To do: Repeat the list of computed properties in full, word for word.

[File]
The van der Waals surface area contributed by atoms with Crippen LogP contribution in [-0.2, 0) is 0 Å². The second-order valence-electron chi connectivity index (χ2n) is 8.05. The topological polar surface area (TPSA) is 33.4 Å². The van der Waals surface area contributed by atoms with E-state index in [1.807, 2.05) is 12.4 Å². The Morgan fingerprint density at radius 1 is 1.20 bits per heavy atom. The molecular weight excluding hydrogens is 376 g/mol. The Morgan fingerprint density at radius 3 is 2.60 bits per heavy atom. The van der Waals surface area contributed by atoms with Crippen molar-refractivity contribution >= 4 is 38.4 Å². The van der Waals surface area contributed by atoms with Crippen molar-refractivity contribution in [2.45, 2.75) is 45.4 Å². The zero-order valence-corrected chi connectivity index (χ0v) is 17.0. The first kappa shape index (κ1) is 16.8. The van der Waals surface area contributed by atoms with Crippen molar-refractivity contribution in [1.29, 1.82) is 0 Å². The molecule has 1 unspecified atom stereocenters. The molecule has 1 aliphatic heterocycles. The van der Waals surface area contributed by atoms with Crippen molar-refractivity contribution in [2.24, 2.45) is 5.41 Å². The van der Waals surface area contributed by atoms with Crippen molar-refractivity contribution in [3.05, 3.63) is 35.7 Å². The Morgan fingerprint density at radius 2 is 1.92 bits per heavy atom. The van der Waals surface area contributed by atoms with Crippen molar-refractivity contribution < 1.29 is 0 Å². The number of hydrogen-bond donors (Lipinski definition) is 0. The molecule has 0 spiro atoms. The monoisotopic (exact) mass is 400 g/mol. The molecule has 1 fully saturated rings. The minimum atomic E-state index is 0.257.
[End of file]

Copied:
The van der Waals surface area contributed by atoms with Crippen LogP contribution in [-0.2, 0) is 0 Å². The second-order valence-electron chi connectivity index (χ2n) is 8.05. The topological polar surface area (TPSA) is 33.4 Å². The van der Waals surface area contributed by atoms with E-state index in [1.807, 2.05) is 12.4 Å². The Morgan fingerprint density at radius 1 is 1.20 bits per heavy atom. The molecular weight excluding hydrogens is 376 g/mol. The Morgan fingerprint density at radius 3 is 2.60 bits per heavy atom. The van der Waals surface area contributed by atoms with Crippen molar-refractivity contribution >= 4 is 38.4 Å². The van der Waals surface area contributed by atoms with Crippen molar-refractivity contribution in [2.45, 2.75) is 45.4 Å². The zero-order valence-corrected chi connectivity index (χ0v) is 17.0. The first kappa shape index (κ1) is 16.8. The van der Waals surface area contributed by atoms with Crippen molar-refractivity contribution in [1.29, 1.82) is 0 Å². The molecule has 1 unspecified atom stereocenters. The molecule has 1 aliphatic heterocycles. The van der Waals surface area contributed by atoms with Crippen molar-refractivity contribution in [2.24, 2.45) is 5.41 Å². The van der Waals surface area contributed by atoms with Crippen molar-refractivity contribution in [3.05, 3.63) is 35.7 Å². The Morgan fingerprint density at radius 2 is 1.92 bits per heavy atom. The van der Waals surface area contributed by atoms with Crippen molar-refractivity contribution < 1.29 is 0 Å². The number of hydrogen-bond donors (Lipinski definition) is 0. The molecule has 0 spiro atoms. The monoisotopic (exact) mass is 400 g/mol. The molecule has 1 fully saturated rings. The minimum atomic E-state index is 0.257.